The taxi drive from the airport gave us a first view of vietnamese rural life. People at work in the paddy fields, bean poles and numerous unidentified crops lining the sides of the road.The villages had the usual one story dwellings we were expecting and then randomly the very colourful new builds 2-5/6 story building 2-3 rooms deep and 1 room in width with louvre doors/large windows would pierce the skyline. Sometimes on its own, or sometimes in a cluster of 2 or 3 buildings similar to the French colonial style which is throughout Hanoi.
As we approached the city the road suddenly became awash with mopeds and motorbikes. They would weave in and out between the cars, buses and lorries like birds between branches. Motorbikes and mopeds were by far the most popular mode of transport and during our time in Hanoi we witnessed a variety of people: students, professionals, stiletto clad glamorous ladies, entire families (parents plus up to 3 children), groups of friends, couriers of all manner of things including aluminium girders or steel cabling which completely enveloped the driver and the surrounding area. Some on their phone and on two occasions there were people texting while driving along-in particular one case where the person in question was pretty engrossed in their text they almost had an accident. The streets were also lined with millions of cables which resembled locks of hair which turned into spiderwebs between buildings and down side streets. Some enterprising street barbers had set up on the side of the road with their mirrors and equipment pined to a tree.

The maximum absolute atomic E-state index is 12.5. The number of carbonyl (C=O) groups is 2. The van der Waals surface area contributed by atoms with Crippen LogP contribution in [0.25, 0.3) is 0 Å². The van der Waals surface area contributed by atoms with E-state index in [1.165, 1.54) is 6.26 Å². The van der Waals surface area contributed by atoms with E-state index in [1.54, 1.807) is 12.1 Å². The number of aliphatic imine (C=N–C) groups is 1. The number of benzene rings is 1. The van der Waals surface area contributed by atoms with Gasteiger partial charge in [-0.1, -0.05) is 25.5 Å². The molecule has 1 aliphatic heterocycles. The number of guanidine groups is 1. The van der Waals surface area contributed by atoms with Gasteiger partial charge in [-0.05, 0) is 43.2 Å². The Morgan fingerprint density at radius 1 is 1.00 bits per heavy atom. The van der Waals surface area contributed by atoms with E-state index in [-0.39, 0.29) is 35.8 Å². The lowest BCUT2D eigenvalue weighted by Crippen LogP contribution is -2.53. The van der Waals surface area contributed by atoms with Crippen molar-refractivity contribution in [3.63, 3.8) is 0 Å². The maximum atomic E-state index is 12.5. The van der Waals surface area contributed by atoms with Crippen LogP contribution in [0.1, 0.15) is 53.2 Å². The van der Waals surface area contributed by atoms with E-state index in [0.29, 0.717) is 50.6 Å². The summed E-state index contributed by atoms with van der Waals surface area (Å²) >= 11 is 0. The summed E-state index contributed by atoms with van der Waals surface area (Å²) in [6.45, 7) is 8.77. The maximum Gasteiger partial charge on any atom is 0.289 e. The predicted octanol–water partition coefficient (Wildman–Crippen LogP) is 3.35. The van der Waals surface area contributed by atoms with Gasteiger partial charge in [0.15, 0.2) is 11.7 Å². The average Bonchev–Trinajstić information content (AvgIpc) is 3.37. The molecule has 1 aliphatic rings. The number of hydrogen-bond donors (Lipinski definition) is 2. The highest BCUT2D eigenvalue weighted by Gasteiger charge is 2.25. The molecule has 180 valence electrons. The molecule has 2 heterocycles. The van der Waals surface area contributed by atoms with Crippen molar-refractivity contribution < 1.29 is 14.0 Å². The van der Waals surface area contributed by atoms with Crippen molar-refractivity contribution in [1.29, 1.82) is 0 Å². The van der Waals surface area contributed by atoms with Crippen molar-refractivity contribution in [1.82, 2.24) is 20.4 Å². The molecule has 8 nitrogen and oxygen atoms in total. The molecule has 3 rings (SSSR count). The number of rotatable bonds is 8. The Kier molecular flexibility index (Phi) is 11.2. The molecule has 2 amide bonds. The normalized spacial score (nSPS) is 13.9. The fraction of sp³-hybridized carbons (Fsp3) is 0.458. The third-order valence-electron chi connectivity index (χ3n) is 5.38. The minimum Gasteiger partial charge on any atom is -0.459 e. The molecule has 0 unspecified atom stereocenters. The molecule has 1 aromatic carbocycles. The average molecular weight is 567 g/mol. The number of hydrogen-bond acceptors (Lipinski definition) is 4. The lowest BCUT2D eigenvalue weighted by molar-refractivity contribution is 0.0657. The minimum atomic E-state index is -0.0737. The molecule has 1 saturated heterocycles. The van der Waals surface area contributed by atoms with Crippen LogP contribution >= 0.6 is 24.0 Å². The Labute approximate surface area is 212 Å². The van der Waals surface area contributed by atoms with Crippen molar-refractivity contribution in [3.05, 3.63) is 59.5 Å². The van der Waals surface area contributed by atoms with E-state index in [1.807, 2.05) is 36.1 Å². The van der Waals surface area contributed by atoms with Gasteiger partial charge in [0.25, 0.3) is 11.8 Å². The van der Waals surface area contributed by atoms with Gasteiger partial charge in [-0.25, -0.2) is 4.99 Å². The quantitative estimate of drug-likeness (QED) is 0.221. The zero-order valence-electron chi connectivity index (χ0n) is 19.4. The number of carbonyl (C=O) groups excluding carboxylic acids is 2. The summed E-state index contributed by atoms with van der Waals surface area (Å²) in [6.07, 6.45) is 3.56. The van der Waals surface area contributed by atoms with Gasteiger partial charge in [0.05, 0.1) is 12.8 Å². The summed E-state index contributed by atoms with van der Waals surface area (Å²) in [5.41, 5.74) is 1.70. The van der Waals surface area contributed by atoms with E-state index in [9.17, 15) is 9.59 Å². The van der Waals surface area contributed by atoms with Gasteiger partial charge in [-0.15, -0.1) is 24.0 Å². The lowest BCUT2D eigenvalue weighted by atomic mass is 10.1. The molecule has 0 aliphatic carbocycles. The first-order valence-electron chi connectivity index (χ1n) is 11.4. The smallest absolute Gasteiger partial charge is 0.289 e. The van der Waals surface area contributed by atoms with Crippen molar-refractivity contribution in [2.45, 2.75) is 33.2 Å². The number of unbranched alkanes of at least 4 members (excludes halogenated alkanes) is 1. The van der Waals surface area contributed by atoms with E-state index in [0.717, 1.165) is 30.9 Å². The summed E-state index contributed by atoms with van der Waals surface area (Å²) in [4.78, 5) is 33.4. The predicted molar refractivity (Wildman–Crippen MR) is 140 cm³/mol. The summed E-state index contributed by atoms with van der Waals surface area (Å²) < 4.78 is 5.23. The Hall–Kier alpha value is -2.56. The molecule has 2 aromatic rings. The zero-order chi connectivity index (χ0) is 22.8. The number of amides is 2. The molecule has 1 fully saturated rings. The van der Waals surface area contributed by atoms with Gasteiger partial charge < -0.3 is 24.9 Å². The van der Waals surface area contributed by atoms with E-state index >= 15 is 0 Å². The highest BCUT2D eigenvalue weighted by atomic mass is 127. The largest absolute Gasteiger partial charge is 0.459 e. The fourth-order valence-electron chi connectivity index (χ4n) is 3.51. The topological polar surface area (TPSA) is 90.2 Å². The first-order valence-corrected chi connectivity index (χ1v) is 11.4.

On arriving at our hotel (Green Street Hotel) on the edge of the old quarter we had a quick shower each and then fell asleep for 16 hours. The first few days in Hanoi were fairly jet lagged. We didn’t really feel alive until Saturday. That combined with the head cold/cough combo I managed to bring with me from the UK has lingered on and is still not completely over even with being here over a week. So we started the trip nice and easy on the first full day (Thursday) we had a walk around the Hoàn Kiểm Lake (it has a nice legend attached to it, and is know as “Lake of the returned sword” legend has it that the turtle who reclaimed the sword still lives in the lake. There is at least one turtle living in the lake, an endangered species). We then headed down by the French Quarter to the History Museum. Unfortunately we arrived at 12.15 and it was closed for lunch, so we wandered around looking for somewhere to eat, ended up the museum Garden Cafe which was reasonably cheap and the Pho Ga (chicken noodle soup) was pretty good (despite the poor reviews on Trip Advisor I have seen since), washed down with local Han oi Beer and coffee.
We went on to the museum which is split over two buildings but unfortunately we spent far too long in the older part and didn’t get to finish the more interesting recent history part.as it closed at 5. That evening we fell into a tourist trap on our street (which was all tourist traps in fariness) and went to 69 which had lured us in when we saw some guys dish which looked really interesting. The food was nice but the whole meal and drinks was a whopping $30 for a few courses (we are allowing $10 max for our evening meal so got stung a bit there). That said we tried some fish sausage and pork wrap (you can see the makings of it there) and the spring rolls were lovely.